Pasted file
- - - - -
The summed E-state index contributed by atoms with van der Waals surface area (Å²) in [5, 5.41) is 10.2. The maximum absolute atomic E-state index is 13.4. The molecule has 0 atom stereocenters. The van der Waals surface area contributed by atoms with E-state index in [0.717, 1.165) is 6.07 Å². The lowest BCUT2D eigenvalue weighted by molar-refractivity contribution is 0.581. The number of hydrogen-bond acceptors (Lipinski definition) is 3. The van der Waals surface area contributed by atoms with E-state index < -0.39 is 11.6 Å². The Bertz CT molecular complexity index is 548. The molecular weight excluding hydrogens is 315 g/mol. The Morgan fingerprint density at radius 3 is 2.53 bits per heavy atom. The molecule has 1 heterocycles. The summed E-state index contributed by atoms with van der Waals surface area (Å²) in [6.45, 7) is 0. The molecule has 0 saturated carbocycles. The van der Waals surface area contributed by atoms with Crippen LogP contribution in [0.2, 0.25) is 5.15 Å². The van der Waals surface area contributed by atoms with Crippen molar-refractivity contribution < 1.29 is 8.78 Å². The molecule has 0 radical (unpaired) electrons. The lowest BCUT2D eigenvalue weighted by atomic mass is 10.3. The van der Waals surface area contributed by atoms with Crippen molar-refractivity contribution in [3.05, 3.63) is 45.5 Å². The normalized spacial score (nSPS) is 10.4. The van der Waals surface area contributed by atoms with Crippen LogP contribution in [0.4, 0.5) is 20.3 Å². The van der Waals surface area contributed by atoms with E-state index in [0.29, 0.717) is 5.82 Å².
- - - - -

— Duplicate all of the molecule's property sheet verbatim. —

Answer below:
The summed E-state index contributed by atoms with van der Waals surface area (Å²) in [5, 5.41) is 10.2. The maximum absolute atomic E-state index is 13.4. The molecule has 0 atom stereocenters. The van der Waals surface area contributed by atoms with E-state index in [0.717, 1.165) is 6.07 Å². The lowest BCUT2D eigenvalue weighted by molar-refractivity contribution is 0.581. The number of hydrogen-bond acceptors (Lipinski definition) is 3. The van der Waals surface area contributed by atoms with E-state index < -0.39 is 11.6 Å². The Bertz CT molecular complexity index is 548. The molecular weight excluding hydrogens is 315 g/mol. The Morgan fingerprint density at radius 3 is 2.53 bits per heavy atom. The molecule has 1 heterocycles. The summed E-state index contributed by atoms with van der Waals surface area (Å²) in [6.45, 7) is 0. The molecule has 0 saturated carbocycles. The van der Waals surface area contributed by atoms with Crippen LogP contribution in [0.2, 0.25) is 5.15 Å². The van der Waals surface area contributed by atoms with Crippen molar-refractivity contribution < 1.29 is 8.78 Å². The molecule has 0 radical (unpaired) electrons. The lowest BCUT2D eigenvalue weighted by atomic mass is 10.3. The van der Waals surface area contributed by atoms with Crippen molar-refractivity contribution in [3.05, 3.63) is 45.5 Å². The normalized spacial score (nSPS) is 10.4. The van der Waals surface area contributed by atoms with Crippen LogP contribution in [0.4, 0.5) is 20.3 Å². The van der Waals surface area contributed by atoms with E-state index in [0.29, 0.717) is 5.82 Å².